Ordinal health disparities between population subgroups: measurement and multivariate analysis with an application to the North-South divide in England

Paul Allanson (Lead / Corresponding author)

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Abstract

Health disparities between population subgroups classified on the basis of nominal characteristics such as sex, caste, race or region are of major academic and policy concern. The paper develops a novel analytical framework to not only measure differences in ordinal health outcomes between population subgroups but also account for such disparities in terms of the individual-level socioeconomic and demographic characteristics of their members. The measurement approach is directly applicable to the ordinal health and well-being data commonly available from general social surveys, building on the concept of statistical preference to motivate the definition of summary indices of comparative subgroup health and between-group variation in health. The analysis employs indirect standardisation techniques based on the estimation of a health distribution regression model for the population to identify the effects of compositional and conditional health differences on subgroup health outcomes. An illustrative empirical study finds that about half of the regional variation in self-reported health within England in 2016/17 can be accounted for by sociodemographic factors, with age and educational qualifications both more important predictors than income.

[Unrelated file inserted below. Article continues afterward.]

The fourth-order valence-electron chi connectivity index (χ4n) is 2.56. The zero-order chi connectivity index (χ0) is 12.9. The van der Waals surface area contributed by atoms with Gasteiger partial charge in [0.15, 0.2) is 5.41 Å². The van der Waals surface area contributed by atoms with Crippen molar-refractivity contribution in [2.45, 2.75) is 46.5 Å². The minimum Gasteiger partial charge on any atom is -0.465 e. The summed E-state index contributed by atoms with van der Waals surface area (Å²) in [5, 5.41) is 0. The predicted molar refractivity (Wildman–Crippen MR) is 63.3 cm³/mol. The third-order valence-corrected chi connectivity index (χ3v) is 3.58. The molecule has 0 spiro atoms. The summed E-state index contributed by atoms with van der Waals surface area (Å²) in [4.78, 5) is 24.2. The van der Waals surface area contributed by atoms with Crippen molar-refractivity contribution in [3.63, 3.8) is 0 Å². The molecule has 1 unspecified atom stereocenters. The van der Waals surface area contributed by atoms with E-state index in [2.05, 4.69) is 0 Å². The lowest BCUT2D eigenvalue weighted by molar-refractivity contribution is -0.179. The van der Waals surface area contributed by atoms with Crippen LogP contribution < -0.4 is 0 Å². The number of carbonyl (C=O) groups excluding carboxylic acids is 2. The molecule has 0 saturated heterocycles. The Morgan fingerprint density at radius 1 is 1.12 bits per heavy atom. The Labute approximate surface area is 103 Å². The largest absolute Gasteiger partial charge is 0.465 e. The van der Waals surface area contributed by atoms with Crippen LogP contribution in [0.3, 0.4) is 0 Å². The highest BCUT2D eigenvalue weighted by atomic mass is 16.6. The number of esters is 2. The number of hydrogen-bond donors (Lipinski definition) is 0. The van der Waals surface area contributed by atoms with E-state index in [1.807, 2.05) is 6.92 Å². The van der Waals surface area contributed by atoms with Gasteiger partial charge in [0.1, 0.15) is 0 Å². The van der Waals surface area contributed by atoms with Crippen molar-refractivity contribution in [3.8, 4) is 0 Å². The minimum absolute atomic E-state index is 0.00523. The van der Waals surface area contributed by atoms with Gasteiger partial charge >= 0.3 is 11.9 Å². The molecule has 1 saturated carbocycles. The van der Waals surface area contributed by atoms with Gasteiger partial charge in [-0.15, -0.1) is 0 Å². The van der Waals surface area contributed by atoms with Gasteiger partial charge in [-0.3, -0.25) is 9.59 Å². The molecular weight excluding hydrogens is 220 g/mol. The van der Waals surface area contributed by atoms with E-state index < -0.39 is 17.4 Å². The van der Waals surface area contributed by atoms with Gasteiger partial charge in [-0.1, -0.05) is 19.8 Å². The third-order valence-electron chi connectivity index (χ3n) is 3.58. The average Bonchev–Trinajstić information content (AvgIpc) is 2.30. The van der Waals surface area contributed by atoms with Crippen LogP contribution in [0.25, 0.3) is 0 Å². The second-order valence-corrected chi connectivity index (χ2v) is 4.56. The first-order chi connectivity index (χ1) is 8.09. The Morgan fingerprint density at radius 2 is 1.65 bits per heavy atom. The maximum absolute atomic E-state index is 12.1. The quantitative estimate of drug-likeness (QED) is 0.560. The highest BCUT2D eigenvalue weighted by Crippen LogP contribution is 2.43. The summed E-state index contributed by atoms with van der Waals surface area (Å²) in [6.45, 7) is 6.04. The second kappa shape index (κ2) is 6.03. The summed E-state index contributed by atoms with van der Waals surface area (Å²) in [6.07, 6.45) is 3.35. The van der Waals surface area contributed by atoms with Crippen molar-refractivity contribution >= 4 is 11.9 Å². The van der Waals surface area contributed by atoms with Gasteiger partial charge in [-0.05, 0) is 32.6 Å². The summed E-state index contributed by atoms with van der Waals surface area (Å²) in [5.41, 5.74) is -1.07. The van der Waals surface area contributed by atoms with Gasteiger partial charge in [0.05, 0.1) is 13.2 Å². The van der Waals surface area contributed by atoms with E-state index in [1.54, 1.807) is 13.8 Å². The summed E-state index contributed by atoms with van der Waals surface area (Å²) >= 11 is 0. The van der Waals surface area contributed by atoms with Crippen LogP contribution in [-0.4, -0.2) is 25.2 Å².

Original languageEnglish
Pages (from-to)841-860
Number of pages20
JournalJournal of Economic Inequality
Volume20
Early online date23 Feb 2022
DOIs
Publication statusPublished - Dec 2022

Keywords

  • ordinal health
  • subgroup disparities
  • multivariate decomposition
  • English regions
  • Subgroup disparities
  • Multivariate decomposition
  • Ordinal health

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